Contextualizing Multicultural Visions from the Foot of the Mountain - Part I
My favorite painting is “Starry Night” by Vincent Van Gogh. The swirling stars in the
dark sky remind me of camping while sitting high atop a mountain I just climbed and looking
down at the small quiet village that was big and loud when I began my quest. To me it represents accomplishment, challenge, solitude, and quiet. The image calms me when I am stressed, relaxes me when I am tense, and comforts me when I am forlorn. While I have spent quite a bit of time looking at and admiring this painting, there are people who feel fear, anxiety, and discomfort when they look at it. It is the same work of art, but different life experiences bring different perspectives to the same piece.
If you view it from a distance and only look at it briefly, you miss out on what makes the
image whole. You do not see the green tucked in the night sky between the blues, whites, and
yellows. You do not see the blob of yellow near the church that looks like a face. You do not see
the purple in the rolling hills. You do not see the many shades of brown and hints of green of the dark formation in the foreground. You do not see the tiniest little speck of red in the background that could be a creature, a shadow, or something else entirely. You do not see the chunks of paint and the hard strokes that created the starry night sky. If you do not see how many things are connected to create one composition, your vision may be skewed.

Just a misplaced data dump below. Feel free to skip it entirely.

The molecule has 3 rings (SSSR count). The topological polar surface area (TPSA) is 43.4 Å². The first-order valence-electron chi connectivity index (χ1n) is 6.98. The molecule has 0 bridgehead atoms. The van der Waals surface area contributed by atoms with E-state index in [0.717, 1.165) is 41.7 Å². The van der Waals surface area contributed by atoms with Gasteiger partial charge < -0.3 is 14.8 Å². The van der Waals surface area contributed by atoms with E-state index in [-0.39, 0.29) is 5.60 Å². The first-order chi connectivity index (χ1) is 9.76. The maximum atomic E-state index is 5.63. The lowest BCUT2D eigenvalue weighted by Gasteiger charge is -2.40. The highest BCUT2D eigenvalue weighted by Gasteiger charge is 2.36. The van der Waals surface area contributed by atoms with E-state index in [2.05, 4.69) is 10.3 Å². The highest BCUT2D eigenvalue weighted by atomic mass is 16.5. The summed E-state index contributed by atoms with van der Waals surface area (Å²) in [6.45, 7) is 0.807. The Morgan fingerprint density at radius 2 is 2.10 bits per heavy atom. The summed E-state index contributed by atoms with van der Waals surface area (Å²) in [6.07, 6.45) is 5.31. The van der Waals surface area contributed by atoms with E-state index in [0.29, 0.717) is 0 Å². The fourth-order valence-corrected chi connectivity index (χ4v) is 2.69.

The social and institutionalized inequities that plague our nation must be viewed compositely, like this painting, in order to understand the impact. Choosing not to or being unable to see (whether conscious or unconscious) the many components that create systems of inequity that overwhelmingly place people of color at a disadvantage only perpetuates the inequity. Systemic racism, institutional racism, the school to prison pipeline, for-profit prisons, poverty, segregated housing practices and policies, and unfair policing are examples of the many interconnected pieces that contribute to composing the picture of the United States we see today.
Together they comprise a kind of societal composition, somewhat like Starry Night is a